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Kelsey: Time To Rethink Failed World Trade Agenda

Time To Rethink Failed World Trade Agenda


Op-Ed By Professor Jane Kelsey

The collapse of the Doha round negotiations at the World Trade Organisation is cause for celebration by poor people and powerless governments around the world.

Such a statement is tantamount to heresy in New Zealand. For years we have been fed a diet of simplistic free trade rhetoric – the WTO is about freeing up world agriculture markets, New Zealand’s exports depend on agriculture, therefore the Doha round is critical to the country’s economic survival.

With the WTO Director General Pascal Lamy expected to announce the indefinite suspension of the Doha round of WTO negotiations formally in Geneva on Thursday, it is time for some more sober and informed reflection on what is really happening in the name of ‘trade’.

The Doha round began in the shadow of September 11, 2001. The governments of poorer countries were told by US Trade Representative Robert Zoellick that opposing a new round would be siding with the terrorists. The merger of US economic and foreign policy objectives has become more prominent in the years that followed. That arrogance and belligerence underpinned the US’s refusal to move in the back room discussions in Geneva on Sunday that saw the round collapse. It is mirrored by the self-interest of all the other major players who sit at the high table.

But the collapse of the Doha round is not simply because the ‘G-6’ have failed to strike a deal among themselves. The organisation itself is deeply flawed. The very idea that six of the most powerful exporting states in the world – the US, European Union, India, Brazil, Japan and Australia - should dictate an outcome to the other 144 WTO Members shows how untenable its ‘consensus decision making’ has become.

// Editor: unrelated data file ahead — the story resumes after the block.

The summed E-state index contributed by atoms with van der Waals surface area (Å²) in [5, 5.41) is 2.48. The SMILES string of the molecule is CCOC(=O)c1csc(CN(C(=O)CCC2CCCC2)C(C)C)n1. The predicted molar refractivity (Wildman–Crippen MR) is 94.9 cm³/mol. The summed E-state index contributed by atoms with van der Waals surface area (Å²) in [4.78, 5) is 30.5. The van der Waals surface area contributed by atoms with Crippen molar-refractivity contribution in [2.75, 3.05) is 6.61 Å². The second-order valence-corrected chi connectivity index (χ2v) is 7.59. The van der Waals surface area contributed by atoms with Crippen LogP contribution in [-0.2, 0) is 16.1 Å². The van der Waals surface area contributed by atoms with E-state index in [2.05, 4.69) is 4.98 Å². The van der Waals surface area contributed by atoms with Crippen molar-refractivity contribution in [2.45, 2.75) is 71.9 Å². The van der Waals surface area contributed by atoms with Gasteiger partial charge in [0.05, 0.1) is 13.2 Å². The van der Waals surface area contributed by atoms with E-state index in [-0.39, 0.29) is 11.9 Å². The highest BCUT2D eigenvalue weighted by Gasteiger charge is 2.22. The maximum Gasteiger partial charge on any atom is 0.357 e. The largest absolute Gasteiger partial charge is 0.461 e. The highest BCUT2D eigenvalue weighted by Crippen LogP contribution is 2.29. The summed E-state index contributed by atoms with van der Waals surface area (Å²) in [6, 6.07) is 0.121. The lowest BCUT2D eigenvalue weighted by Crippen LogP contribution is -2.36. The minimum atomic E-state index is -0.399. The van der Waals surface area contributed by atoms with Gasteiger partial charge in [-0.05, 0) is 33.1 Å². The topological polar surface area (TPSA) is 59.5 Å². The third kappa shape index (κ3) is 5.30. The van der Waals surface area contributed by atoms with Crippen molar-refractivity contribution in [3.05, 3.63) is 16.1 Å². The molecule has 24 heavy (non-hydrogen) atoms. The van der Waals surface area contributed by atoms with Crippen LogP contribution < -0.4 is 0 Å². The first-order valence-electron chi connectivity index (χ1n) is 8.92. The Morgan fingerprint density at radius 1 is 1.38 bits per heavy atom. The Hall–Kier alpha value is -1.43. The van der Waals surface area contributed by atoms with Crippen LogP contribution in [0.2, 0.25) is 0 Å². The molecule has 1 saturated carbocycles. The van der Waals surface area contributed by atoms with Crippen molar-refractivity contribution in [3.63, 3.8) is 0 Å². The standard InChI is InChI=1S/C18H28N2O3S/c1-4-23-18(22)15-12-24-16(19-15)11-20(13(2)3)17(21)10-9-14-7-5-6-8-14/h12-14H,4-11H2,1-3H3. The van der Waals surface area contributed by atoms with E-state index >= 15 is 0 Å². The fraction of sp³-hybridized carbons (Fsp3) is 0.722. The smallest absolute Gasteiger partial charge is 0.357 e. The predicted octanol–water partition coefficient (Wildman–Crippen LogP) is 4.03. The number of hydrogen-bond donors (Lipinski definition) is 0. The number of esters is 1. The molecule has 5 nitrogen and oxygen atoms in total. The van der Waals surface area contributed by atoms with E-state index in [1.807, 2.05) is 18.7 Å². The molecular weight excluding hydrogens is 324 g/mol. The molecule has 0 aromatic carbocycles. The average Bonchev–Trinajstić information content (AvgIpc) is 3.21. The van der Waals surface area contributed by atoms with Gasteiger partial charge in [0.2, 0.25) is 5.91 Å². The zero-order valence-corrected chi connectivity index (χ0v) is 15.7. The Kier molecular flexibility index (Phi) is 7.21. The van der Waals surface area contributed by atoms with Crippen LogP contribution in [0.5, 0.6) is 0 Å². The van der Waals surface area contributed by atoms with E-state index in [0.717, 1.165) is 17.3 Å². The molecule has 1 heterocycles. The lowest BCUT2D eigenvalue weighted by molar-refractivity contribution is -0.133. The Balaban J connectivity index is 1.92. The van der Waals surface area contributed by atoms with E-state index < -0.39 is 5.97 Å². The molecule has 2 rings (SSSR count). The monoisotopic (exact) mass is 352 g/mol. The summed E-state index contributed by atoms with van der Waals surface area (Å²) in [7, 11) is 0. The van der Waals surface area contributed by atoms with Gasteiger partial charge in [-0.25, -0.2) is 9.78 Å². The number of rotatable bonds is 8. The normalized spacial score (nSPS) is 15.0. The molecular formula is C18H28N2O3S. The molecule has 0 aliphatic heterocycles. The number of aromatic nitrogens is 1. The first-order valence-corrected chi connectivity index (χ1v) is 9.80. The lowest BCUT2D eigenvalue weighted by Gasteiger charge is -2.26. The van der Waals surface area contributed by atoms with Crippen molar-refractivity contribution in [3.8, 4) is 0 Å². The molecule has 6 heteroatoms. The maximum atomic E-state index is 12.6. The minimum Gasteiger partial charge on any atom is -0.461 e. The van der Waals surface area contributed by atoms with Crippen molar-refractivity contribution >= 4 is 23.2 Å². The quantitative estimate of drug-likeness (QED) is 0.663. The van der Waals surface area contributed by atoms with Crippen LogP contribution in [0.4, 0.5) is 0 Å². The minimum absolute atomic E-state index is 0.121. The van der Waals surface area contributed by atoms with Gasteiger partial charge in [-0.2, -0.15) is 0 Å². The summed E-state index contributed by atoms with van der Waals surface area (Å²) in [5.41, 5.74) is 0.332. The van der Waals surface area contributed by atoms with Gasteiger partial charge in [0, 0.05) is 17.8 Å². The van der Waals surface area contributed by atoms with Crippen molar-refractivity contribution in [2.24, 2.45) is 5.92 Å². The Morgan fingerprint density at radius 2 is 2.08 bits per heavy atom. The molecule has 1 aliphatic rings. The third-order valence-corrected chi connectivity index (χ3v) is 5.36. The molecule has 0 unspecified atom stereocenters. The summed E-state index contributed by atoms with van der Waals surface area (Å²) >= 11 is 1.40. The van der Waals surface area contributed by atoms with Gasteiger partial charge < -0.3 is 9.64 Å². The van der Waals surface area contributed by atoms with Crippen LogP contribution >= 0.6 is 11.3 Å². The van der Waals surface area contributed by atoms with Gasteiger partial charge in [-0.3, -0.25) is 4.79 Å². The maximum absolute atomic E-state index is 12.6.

More importantly, the WTO’s rules are crippling poor people and poor countries. When pressure mounted for a new round of negotiations back in the 1990s, many Third World countries insisted it should revisit novel agreements they had signed in the Uruguay round without understanding the consequences. These included rules on foreign investment, intellectual property and services that allowed transnational companies to strip mine their natural resources and local economies and export the profits.

The major powers never intended to address those concerns. So in 2001 the representatives of poorer countries rejected attempts to name this a ‘Doha development round’. Claims to the contrary are a cynical deceit. Whenever poorer countries tried to make the rhetoric match the reality, deadlines passed or transparent buy-offs were tabled. As one negotiator summed up the ‘trade of aid’ package that was announced in Hong Kong ministerial meeting last year: “First they kill us, then they offer to pay for the funeral”.

All sorts of fanciful projections have been quoted to disguise this reality. Yet in December 2005 even the World Bank reduced its projections of the gains from a ‘successful’ Doha round to $96 billion, less than one-fifth of what it
predicted in a now-discredited 2003 report. Rich countries would secure four-fifths of those gains and the largest ‘developing countries’ most of the rest. A more sophisticated report from the Carnegie Foundation concluded the world’s poorest countries would lose under all scenarios. The tragedy is that even the smallest and poorest countries – most recently Tonga – have felt they have no choice but to join the organization on crippling terms.

The collapse of the Doha round should strip away the illusion that poverty and gross global inequalities can be fixed by fiddling with free trade rules.

We can expect the New Zealand government to respond to this crisis with a knee jerk response and frenetically seek to negotiate bilateral deals with anyone who will talk to it. That exercise is doomed to similar failure. Already a ‘spaghetti bowl’ of regional and bilateral agreements is imposing inconsistent and uneven obligations among richer countries, while poorer countries succumb to pressure and sign deals they cannot afford to deliver.
US moves to condition trade concessions in Africa and Latin America on endorsing US foreign policy show the intimate relationship between trade rules and military power in the world today.

Our government and other champions of free trade should treat the crisis now confronting the WTO as an overdue opportunity to rethink their flawed model of international trade rules and address the real questions of global poverty, inequality and war.

ENDS

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